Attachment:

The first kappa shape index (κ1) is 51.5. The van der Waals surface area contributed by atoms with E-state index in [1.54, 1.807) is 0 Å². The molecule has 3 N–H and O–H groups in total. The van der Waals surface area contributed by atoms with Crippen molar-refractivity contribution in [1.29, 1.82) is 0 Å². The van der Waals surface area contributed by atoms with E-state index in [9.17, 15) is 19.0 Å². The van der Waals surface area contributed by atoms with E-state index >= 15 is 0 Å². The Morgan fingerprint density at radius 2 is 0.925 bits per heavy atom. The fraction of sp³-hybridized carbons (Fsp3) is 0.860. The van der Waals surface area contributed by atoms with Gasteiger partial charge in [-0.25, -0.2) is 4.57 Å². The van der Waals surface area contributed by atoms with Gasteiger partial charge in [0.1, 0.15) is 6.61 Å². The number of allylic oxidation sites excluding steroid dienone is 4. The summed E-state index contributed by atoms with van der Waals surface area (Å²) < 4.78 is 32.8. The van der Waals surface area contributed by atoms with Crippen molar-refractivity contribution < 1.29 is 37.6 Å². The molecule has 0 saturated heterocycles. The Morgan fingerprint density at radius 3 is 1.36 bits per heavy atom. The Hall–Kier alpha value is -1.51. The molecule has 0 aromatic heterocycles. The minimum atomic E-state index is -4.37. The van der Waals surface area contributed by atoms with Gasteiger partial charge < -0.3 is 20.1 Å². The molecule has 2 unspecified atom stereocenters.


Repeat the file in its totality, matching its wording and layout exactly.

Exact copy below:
The first kappa shape index (κ1) is 51.5. The van der Waals surface area contributed by atoms with E-state index in [1.54, 1.807) is 0 Å². The molecule has 3 N–H and O–H groups in total. The van der Waals surface area contributed by atoms with Crippen molar-refractivity contribution in [1.29, 1.82) is 0 Å². The van der Waals surface area contributed by atoms with E-state index in [9.17, 15) is 19.0 Å². The van der Waals surface area contributed by atoms with E-state index >= 15 is 0 Å². The Morgan fingerprint density at radius 2 is 0.925 bits per heavy atom. The fraction of sp³-hybridized carbons (Fsp3) is 0.860. The van der Waals surface area contributed by atoms with Gasteiger partial charge in [-0.25, -0.2) is 4.57 Å². The van der Waals surface area contributed by atoms with Gasteiger partial charge in [0.1, 0.15) is 6.61 Å². The number of allylic oxidation sites excluding steroid dienone is 4. The summed E-state index contributed by atoms with van der Waals surface area (Å²) < 4.78 is 32.8. The van der Waals surface area contributed by atoms with Crippen molar-refractivity contribution < 1.29 is 37.6 Å². The molecule has 0 saturated heterocycles. The Morgan fingerprint density at radius 3 is 1.36 bits per heavy atom. The Hall–Kier alpha value is -1.51. The molecule has 0 aromatic heterocycles. The minimum atomic E-state index is -4.37. The van der Waals surface area contributed by atoms with Gasteiger partial charge < -0.3 is 20.1 Å². The molecule has 2 unspecified atom stereocenters.